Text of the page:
7 things you should avoid doing when someone has died

7 things you should avoid doing when someone has died

death is a tough thing to tackle. there's never really a "right time" to accept that we've lost someone close to us and we find ourselves more often that not, wrapped up on an emotional rollercoaster. some days are better than others. some moments we'll be good while other moments we are a complete mess. however, we eventually heal and come to grips with our new reality of having to live life with someone who was once with us in the natural realm. however, sometimes the grieving process can be made more difficult by our friends and associates whose intent is to help us. it's not that their hearts aren't in the right place; but their efforts can sometimes have adverse affects. here's some things i think we should keep in mind when looking to console our friends and family. 


7). don't tell the family you'll be praying for them and their strength (and not do it). 

this is probably one of the most common responses when we read about (or hear about) someone losing someone close to them. however, i'm willing to bet that majority of people who say this don't actually go and pray after they've put it out in the universe that they would. and sure, i get it. sometimes, you honestly forget. we had the intentions of doing it when we said it, but we never got around to actually doing it. while some people may classify this as something that's not a big deal (because no one will ever really know), i think it is. simply put, stop saying you're gonna do something and you don't follow through. nobody is forcing you to do something that you aren't committed to doing, except you, ya know? and to be honest, prayer doesn't always have to be something you announce, it can be something that you simply do.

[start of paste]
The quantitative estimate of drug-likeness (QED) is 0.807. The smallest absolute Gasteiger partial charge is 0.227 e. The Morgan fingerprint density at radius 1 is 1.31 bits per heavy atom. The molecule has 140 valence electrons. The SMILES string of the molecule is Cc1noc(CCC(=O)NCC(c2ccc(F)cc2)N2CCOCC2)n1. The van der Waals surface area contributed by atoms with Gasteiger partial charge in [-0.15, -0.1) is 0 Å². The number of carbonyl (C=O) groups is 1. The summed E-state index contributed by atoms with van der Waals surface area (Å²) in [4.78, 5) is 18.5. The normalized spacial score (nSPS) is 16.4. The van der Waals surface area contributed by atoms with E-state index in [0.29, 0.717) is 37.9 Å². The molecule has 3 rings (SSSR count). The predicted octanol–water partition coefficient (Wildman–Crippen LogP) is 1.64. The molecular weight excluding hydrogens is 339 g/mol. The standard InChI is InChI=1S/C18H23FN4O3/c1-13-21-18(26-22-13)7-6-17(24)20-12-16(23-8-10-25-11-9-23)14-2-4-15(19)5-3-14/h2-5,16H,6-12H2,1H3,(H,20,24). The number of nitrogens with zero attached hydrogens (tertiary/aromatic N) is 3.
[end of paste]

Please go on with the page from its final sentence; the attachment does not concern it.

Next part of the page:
6). don't try and make it seem like you and the deceased were closer than you actually were. 

i don't know about you, but it really rubs me the wrong way when i see people "doing the most" on social media about people who have recently transitioned that they really weren't even that close to. now don't get me wrong, i think it's perfectly fine for people to respectfully leave their condolences to the family and so forth. however, i'm talking about people who suffer from a fear of missing out. regardless of what it is...you just wanna feel included, even in grief. when you see people mourning the loss of someone, you feel inclined to make yourself mourn as well...even though you low key don't care. stop doing that. forreal. people can see right through your insincerity and obsession to be included.